Social Distancing

The CQC’s layout reflected its youth-centered program plan, allowing for youth and staff to maintain social distancing while living and working full-time in a congregate setting.

Because limiting exposure to visitors was essential for quarantine, the CQC was equipped with an interactive video system that allowed youth to maintain contact with their families, foster families and other individuals they relied on for support.

Olympia Fields, IL:  Officials at Aunt Martha’s Health and Wellness learned Tuesday that the organization is among the latest recipients of funding from the Live Healthy Chicago collaborative, which in May announced $5 million donation from The Oprah Winfrey Charitable Foundation to accelerate efforts to assist communities disproportionately affected by the coronavirus pandemic. The $50,000 grant will offset a portion of the cost of the negative air pressure system installed in April at Aunt Martha’s Children’s Quarantine Center (CQC), the state’s only facility designed to care specifically for foster children whose living situation is disrupted by the COVID-19.

“We are grateful to have the support of the team at Live Healthy Chicago and appreciate their understanding of the connection between the disproportionate representation of children of color in the DCFS system in Cook County and the disproportionate impact of COVID-19 among African American and Latino communities,” said Raul Garza, Aunt Martha’s President and CEO.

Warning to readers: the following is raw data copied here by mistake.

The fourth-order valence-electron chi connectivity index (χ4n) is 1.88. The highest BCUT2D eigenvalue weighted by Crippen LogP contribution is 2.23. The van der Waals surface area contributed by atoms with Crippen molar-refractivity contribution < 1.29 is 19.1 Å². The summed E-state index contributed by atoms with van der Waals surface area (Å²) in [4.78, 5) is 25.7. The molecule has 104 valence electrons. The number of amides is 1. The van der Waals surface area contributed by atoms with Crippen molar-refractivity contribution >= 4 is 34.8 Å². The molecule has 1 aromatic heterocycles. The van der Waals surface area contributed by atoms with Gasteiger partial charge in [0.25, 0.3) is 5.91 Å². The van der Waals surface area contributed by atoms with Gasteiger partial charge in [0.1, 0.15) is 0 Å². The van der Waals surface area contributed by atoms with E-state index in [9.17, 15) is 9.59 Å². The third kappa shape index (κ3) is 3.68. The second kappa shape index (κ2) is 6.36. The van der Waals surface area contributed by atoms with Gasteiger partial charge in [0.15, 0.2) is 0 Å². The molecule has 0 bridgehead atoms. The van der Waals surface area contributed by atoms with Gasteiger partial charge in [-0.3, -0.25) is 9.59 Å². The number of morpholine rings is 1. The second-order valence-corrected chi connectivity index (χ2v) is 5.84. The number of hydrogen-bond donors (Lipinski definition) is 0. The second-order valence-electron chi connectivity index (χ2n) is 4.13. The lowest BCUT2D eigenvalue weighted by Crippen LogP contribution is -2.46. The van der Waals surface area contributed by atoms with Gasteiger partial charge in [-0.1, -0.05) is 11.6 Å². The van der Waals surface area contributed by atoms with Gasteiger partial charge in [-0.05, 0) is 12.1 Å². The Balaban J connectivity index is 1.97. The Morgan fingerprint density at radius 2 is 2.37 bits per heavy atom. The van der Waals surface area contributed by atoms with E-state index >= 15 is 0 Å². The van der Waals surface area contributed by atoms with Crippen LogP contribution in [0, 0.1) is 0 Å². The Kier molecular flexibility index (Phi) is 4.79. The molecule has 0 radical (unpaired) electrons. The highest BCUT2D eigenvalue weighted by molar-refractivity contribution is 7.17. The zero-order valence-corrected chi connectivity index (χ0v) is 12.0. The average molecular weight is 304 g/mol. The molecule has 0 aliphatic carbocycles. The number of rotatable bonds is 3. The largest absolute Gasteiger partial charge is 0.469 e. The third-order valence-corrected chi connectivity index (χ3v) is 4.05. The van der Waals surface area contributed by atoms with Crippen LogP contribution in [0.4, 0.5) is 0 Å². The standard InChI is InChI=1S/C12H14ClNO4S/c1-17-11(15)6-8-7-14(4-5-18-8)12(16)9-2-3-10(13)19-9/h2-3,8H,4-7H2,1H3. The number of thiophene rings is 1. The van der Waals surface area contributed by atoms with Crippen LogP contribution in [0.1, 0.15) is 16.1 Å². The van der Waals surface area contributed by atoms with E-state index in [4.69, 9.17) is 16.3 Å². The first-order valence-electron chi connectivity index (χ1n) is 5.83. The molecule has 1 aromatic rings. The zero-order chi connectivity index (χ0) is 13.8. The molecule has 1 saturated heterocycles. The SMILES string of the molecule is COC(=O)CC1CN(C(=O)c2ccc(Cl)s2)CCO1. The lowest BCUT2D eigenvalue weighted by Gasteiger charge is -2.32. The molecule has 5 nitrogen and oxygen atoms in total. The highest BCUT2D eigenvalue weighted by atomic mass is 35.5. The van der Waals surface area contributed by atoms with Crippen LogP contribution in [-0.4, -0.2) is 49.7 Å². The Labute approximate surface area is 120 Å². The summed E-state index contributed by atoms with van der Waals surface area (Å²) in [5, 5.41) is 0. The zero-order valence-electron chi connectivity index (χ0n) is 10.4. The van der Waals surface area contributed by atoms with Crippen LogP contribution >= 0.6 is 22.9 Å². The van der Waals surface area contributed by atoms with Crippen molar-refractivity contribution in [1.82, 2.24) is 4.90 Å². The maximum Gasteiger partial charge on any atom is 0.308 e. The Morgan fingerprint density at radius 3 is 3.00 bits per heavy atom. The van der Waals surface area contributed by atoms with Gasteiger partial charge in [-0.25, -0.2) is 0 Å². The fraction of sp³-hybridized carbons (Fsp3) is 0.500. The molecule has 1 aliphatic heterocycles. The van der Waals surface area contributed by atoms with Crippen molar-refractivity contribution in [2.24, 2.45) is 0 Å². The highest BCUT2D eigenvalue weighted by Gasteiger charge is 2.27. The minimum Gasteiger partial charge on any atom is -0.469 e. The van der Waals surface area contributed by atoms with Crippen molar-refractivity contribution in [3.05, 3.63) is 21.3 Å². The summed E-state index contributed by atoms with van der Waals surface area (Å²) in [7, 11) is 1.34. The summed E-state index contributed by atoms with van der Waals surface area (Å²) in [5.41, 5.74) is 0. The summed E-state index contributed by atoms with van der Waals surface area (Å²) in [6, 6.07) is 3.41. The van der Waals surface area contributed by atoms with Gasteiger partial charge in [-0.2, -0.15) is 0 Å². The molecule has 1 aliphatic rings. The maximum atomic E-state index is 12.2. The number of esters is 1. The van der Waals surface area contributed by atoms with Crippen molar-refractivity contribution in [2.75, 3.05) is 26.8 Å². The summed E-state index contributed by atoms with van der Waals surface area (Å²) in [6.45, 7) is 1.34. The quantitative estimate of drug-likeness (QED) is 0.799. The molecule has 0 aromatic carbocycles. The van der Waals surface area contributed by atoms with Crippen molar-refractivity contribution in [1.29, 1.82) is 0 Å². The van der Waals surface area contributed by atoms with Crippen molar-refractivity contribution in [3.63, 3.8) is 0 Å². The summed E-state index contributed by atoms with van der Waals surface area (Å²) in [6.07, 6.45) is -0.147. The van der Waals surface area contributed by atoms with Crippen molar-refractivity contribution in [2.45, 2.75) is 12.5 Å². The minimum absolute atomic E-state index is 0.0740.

Leveraging Aunt Martha’s healthcare and child welfare expertise

The CQC leverages Aunt Martha’s status as the only organization in Illinois to be both a licensed child welfare provider and Federally Qualified Health Center. It provides a home-like setting where DCFS youth who are exposed to or test positive for COVID-19 can be cared for and supervised around the clock until they can safely return to their prior placement.

The CQC represents Aunt Martha’s response to calls from DCFS for agencies with the capacity to safely care for youth in the first weeks of the COVID-19 pandemic. The facility, which since 2011 had served as a supportive and transitional living program for homeless young adults, was redesigned to accommodate and isolate the children placed there.

Hospital-grade protection in a home-like environment

That work included the installation of a hospital-grade negative pressure ventilation system to control the spread of airborne pathogens. The use of negative pressure ensures infectious germs do not spread through the HVAC system from youth rooms to the rest of the facility.